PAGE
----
I-Team: Hollywood actor calls out Metro Police on traffic stop, lack of body camera video

Local News

LAS VEGAS (KLAS) — A Hollywood actor claims he was mistreated during a traffic stop in Las Vegas. Police worn body camera video would help reveal what happened, but the footage doesn’t exist. 

The I-Team first requested information on this incident on April 17th.  After 5pm Thursday, the department released video the I-Team had been requesting. 

One oversight group is calling out the Metropolitan Police Department after noticing more complaints where there is no footage. 

You might remember him from “Training Day,” “Bruce Almighty” or his role as Hector in “Fast and Furious.”

Noel Guglielmi says he left a life of crime for Hollywood.

“Acting is what kind of saved me in a way,” he said. “It changed my life.”

But a traffic stop for a broken headlight in Las Vegas near Fremont Street and Eastern back in February of 2018 led to another run-in with police.  

“The first time in my life, I said dude, I’m from the movies. Relax. Like what’s your problem? And I said it because I was in fear of my life.” 

Guglielmi claims excessive force was used.

“Before you know it, the door opens. I get ripped out of the seat by the police officer. Takes me up, slams me on the hood of the car, I don’t even remember the correct, starts just yelling at me. ‘What are you doing? Like running from a cop, what’s wrong with you.’  And then I’m like what are you talking about? Before you know it, he’s kicking my feet already, spreading them as far as possible, starts patting me down, handcuffs me, takes me by the middle of the handcuffs, slams me on the car again.”

Guglielmi has his story, and the police officer has another.  According to a police document, the officer said Guglielmi was ordered out of the car at gunpoint. Body camera video from the night shows the officer saying: “Thought he was gonna bolt on me when he got out of the car because he was walking toward the sidewalk.”

What they do agree on is that Guglielmi moved the car after the officer pulled him over. “When we roll up to the third light, he turns the light on, we sit through the whole red light, but the cop never approached the car. Then the green light. The cop still never approached the car, so my thinking was, OK maybe he just doesn’t want to do it in the middle of the street,” Guglielmi said. “He gets a green light and starts going forward. I’m like what the (expletive), dude?” the officer says on the body camera.

There is no way to know what happened. The officer admits to not having his body camera turned on. There is no video of their initial interaction. 

“The whole purpose in body worn cams, is transparency. Metro wants that transparency but if their officers are not following policy, then we’ve got citizens that are out there and potentially things are happening to them that are wrongful,” said Andrea Beckman, Executive Director of the Citizen’s Review Board. The board is an independent group of civilian volunteers who investigate complaints against police. 

Guglielmi complained both to the Metro Police Department and the Citizen Review Board. Metro Internal Affairs investigated and in a letter to Guglielmi, stated there was a policy violation. No specifics were given though. The Citizen Review Board found the officer did commit alleged misconduct by failing to turn on his camera. But since there is no footage from the initial stop, they board could not investigate Guglielmi’s claim of excessive force.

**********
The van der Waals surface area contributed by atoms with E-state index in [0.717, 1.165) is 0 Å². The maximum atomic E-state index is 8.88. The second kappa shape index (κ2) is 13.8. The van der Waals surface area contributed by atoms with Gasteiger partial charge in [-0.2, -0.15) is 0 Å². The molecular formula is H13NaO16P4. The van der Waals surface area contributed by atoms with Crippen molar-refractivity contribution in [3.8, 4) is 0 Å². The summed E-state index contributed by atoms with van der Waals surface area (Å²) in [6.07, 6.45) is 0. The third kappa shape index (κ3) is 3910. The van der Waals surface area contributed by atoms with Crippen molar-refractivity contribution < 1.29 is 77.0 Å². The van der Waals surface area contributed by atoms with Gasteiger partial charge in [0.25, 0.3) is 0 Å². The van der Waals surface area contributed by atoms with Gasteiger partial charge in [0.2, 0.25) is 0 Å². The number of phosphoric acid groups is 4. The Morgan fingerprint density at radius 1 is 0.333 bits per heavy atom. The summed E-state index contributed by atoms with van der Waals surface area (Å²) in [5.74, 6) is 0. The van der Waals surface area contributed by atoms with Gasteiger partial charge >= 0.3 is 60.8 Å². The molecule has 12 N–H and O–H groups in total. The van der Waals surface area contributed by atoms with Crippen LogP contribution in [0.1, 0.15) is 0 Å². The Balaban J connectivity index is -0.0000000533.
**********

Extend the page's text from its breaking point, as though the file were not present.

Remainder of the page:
The Review Board also noted there has been an increase in complaints sustained for officers not turning on their body cameras this year and recommends Metro retrain the entire department in body camera policy and procedure. According to the department officers activate their cameras more than 90 percent of the time when they should.

For officers who fail to turn on the cameras, through this matrix, an officer has four strikes before a complaint is opened.

“It’s questionable whether or not the matrix treats these types of things seriously enough or whether Metro treats them seriously enough,” Beckman said.

Reporter Vanessa Murphy: “And taxpayers are paying for the cameras?”
Andrea Beckman: “Yes, it’s a great expense. It’s a lot of money that’s been laid out by Metro so that’s something that we as the board, the volunteers, myself, have requested Sheriff Lombardo look into and he’s indicated he will and I hope he follows through on it.”

The department has not released details on discipling officers or whether the officer who stopped Guglielmi faced any consequences. A Metro spokesman tells us that it is a personnel matter which he says is not public information.

This evening Metro sent the I-Team body camera video from other officers at the scene who arrived later.  Again, neither of the videos show what happened during the initial stop, or when he was pulled out of the car.  

Both Beckman and Guglielmi say they respect police and understand they have a tough job.

A spokesman for the police union says a big part of turning on the cameras is muscle memory. Metro issued the following statement:

“LVMPD’s officers are trained in body worn camera use and policy prior to being issued one.  As you know, LVMPD has a discipline matrix associated with failure to activate body worn cameras, which we have previously provided to you.  Additionally, bureau commanders are provided with compliancy reports and are holding officers accountable for failure to activate their cameras.  It should be noted that the LVMPD is on the cutting edge of auditing officer compliance and our current activation compliance as a department is over 90%.”

David Roger, with the Las Vegas Police Protective Association, discusses rules regarding officers turning on their body worn camera.
 

 

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